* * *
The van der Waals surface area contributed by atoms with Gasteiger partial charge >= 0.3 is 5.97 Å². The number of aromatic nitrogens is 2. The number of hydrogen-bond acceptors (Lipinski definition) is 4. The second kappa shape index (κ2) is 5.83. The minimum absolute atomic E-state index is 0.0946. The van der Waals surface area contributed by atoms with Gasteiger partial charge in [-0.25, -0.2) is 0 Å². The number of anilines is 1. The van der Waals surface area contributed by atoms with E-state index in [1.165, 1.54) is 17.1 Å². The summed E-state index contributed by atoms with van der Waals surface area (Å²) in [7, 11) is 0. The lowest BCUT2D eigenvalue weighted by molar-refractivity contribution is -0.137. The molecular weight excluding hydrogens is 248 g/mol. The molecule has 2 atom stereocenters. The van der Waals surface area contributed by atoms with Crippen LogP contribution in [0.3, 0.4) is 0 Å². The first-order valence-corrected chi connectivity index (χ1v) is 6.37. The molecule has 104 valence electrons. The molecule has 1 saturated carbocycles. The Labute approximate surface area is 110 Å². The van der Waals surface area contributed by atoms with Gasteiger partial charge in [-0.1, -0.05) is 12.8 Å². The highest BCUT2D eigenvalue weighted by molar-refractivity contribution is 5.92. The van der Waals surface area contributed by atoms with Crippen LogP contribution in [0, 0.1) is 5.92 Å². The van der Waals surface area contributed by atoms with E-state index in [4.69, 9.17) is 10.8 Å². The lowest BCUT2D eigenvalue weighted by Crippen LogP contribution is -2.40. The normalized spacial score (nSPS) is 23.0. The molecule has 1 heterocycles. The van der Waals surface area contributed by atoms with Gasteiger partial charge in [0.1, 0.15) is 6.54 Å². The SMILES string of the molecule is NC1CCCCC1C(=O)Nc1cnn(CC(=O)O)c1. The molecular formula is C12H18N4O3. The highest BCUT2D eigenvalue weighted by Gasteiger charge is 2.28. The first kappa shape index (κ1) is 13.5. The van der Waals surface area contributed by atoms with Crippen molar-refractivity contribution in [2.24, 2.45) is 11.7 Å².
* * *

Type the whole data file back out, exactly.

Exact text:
The van der Waals surface area contributed by atoms with Gasteiger partial charge >= 0.3 is 5.97 Å². The number of aromatic nitrogens is 2. The number of hydrogen-bond acceptors (Lipinski definition) is 4. The second kappa shape index (κ2) is 5.83. The minimum absolute atomic E-state index is 0.0946. The van der Waals surface area contributed by atoms with Gasteiger partial charge in [-0.25, -0.2) is 0 Å². The number of anilines is 1. The van der Waals surface area contributed by atoms with E-state index in [1.165, 1.54) is 17.1 Å². The summed E-state index contributed by atoms with van der Waals surface area (Å²) in [7, 11) is 0. The lowest BCUT2D eigenvalue weighted by molar-refractivity contribution is -0.137. The molecular weight excluding hydrogens is 248 g/mol. The molecule has 2 atom stereocenters. The van der Waals surface area contributed by atoms with Crippen LogP contribution in [0.3, 0.4) is 0 Å². The first-order valence-corrected chi connectivity index (χ1v) is 6.37. The molecule has 104 valence electrons. The molecule has 1 saturated carbocycles. The Labute approximate surface area is 110 Å². The van der Waals surface area contributed by atoms with Gasteiger partial charge in [-0.1, -0.05) is 12.8 Å². The highest BCUT2D eigenvalue weighted by molar-refractivity contribution is 5.92. The van der Waals surface area contributed by atoms with Crippen LogP contribution in [0, 0.1) is 5.92 Å². The van der Waals surface area contributed by atoms with E-state index in [4.69, 9.17) is 10.8 Å². The lowest BCUT2D eigenvalue weighted by Crippen LogP contribution is -2.40. The normalized spacial score (nSPS) is 23.0. The molecule has 1 heterocycles. The van der Waals surface area contributed by atoms with Gasteiger partial charge in [0.1, 0.15) is 6.54 Å². The SMILES string of the molecule is NC1CCCCC1C(=O)Nc1cnn(CC(=O)O)c1. The molecular formula is C12H18N4O3. The highest BCUT2D eigenvalue weighted by Gasteiger charge is 2.28. The first kappa shape index (κ1) is 13.5. The van der Waals surface area contributed by atoms with Crippen molar-refractivity contribution in [2.24, 2.45) is 11.7 Å².